Yet the "strange" view that the Commerce Clause should have limits has been upheld.

There also seems to be the assumption that people will be angered and energized by the decision to oppose the Democrats on the fall to overturn ObamaCare. I hope so. But my hunch is that this assumption is based on the fervor of those who pay attention to politics applies to everyone. My guess is still that the controversey over the court fight led many to oppose the act, but that now that it has the highest court's stamp of approval, opposition will decline in polling unless the opposition to the act make the case anew against ObamaCare rather than assume that anger over the court decision will propel them across the finish line in November.

UPDATE: OK, let this be my last update. Why I'm not upset about the decision, even though I'm disappointed that the law was not struck down:

If you were above all interested in the bill being struck down, it was mostly a loss. On the other hand, if you were more concerned about the qualitative expansion in the power of the government that the bill represented, it was definitely a win.

Unless we are just getting a Commerce Clause in Taxation's clothing, of course.

And let me add that the chaos of a law upheld while only the individual mandate was struck down could have been worse. Would Democrats have repealed the remainder of what they passed with such difficult in order to start over if they had any power to stop repeal? Or would they hold America hostage by implementing the law as much as possible until the pain of the act compelled the majority to "fix" ObamaCare?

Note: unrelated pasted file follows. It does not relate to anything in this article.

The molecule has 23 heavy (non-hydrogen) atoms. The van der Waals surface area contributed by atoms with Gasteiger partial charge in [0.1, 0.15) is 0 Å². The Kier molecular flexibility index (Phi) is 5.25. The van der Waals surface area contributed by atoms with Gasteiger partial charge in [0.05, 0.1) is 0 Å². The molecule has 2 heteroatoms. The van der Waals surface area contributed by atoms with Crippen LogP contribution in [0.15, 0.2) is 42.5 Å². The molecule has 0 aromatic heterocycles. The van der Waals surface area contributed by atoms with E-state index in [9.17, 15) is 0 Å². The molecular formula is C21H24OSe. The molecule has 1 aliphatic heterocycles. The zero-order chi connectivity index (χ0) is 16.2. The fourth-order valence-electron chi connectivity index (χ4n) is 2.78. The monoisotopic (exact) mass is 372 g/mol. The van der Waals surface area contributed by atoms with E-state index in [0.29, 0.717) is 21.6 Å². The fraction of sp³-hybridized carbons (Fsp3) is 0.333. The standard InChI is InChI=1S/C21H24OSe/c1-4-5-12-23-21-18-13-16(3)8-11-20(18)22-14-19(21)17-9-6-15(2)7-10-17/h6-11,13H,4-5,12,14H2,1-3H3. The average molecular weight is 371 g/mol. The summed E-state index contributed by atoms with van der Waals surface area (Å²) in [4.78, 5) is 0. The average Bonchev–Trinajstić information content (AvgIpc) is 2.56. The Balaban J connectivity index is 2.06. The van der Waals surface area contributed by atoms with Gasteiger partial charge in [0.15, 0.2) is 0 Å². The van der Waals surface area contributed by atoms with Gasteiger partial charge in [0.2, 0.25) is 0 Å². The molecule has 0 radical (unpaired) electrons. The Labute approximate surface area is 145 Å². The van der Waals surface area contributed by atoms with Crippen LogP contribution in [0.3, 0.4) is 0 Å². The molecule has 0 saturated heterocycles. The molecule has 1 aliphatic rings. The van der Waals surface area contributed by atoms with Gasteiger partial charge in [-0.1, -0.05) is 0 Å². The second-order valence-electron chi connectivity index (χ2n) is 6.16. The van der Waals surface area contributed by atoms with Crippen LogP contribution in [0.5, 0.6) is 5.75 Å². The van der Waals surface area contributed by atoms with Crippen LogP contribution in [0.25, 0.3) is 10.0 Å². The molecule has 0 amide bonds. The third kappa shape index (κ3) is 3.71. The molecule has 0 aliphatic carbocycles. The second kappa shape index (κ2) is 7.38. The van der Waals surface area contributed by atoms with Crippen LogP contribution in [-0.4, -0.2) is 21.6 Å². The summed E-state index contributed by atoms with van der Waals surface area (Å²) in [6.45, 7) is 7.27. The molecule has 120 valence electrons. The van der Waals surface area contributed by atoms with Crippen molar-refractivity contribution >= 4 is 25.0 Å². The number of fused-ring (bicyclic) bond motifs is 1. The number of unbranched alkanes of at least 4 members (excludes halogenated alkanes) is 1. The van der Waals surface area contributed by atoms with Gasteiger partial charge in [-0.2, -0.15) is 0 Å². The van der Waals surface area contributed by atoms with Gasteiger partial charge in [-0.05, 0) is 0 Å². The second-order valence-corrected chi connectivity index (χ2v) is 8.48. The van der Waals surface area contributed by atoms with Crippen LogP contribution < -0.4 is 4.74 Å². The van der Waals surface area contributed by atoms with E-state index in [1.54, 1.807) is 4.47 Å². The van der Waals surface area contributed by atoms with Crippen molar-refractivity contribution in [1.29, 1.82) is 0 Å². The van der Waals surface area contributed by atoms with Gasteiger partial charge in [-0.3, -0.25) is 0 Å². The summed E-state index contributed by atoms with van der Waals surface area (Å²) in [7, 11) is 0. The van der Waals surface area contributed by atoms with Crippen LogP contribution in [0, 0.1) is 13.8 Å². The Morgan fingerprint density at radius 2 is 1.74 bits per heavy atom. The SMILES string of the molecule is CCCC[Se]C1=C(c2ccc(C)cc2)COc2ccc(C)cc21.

I would like to note that after the left bitterly complained that the court would issue a political rather than a legal decision, the majority may have relied on a political decision by Roberts to call the individual mandate penalty a tax in order to avoid a left-inspired hysteria over the "legitimacy" of the high court had he ruled on the law based on what Congress and the Preaident called that money grab.

UPDATE: OK, let me at least link to Mark Steyn. I confess that I won't say I'm confident that the Commerce Clause has taken a decisive hit to prevent it from being the universal justification for whatever Congress wants. And while at some level I am happy that the ruling at least says that a tax is a tax even if Congress tries to call it something else, I'm not confident they got it right with this penalty/tax. And while I certainly always followed the rule in college that if you can't answer the question asked, rephrase the question to one you can answer, I'm not happy that the high court appeared to do exactly that by calling the ObamaCare penalty a tax.

I'm not happy with the decision. I have hope it will work out in the long run. But it worries me, too.

UPDATE: OK, one more. Via Instapundit, the White House denies that the ObamaCare tax is a tax even though that is the only way it is constitutional.

I'll say it again: our federal government is just too damn big and it makes criminals of everyone. God gave us only 10 crimes to remember. Our federal government issues that many commandments every hour.

Stop thinking we can put better people in charge. Reduce the scope of their control and it won't matter.